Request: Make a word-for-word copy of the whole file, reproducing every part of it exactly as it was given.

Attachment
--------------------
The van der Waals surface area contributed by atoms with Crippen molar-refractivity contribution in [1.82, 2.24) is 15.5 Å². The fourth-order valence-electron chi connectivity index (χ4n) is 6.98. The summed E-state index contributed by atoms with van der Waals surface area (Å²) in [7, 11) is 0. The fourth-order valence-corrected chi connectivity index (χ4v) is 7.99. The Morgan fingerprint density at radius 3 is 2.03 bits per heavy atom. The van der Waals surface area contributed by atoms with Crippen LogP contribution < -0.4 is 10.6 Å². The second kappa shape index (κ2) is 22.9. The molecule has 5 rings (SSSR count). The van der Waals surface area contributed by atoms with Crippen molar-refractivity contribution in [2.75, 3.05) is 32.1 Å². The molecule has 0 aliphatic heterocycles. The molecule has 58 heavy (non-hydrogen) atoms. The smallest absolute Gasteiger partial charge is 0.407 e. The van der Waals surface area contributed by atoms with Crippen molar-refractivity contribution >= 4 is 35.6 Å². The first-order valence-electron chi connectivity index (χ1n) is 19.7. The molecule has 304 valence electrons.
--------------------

The van der Waals surface area contributed by atoms with Crippen molar-refractivity contribution in [1.82, 2.24) is 15.5 Å². The fourth-order valence-electron chi connectivity index (χ4n) is 6.98. The summed E-state index contributed by atoms with van der Waals surface area (Å²) in [7, 11) is 0. The fourth-order valence-corrected chi connectivity index (χ4v) is 7.99. The Morgan fingerprint density at radius 3 is 2.03 bits per heavy atom. The van der Waals surface area contributed by atoms with Crippen LogP contribution < -0.4 is 10.6 Å². The second kappa shape index (κ2) is 22.9. The molecule has 5 rings (SSSR count). The van der Waals surface area contributed by atoms with Crippen molar-refractivity contribution in [2.75, 3.05) is 32.1 Å². The molecule has 0 aliphatic heterocycles. The molecule has 58 heavy (non-hydrogen) atoms. The smallest absolute Gasteiger partial charge is 0.407 e. The van der Waals surface area contributed by atoms with Crippen molar-refractivity contribution >= 4 is 35.6 Å². The first-order valence-electron chi connectivity index (χ1n) is 19.7. The molecule has 304 valence electrons.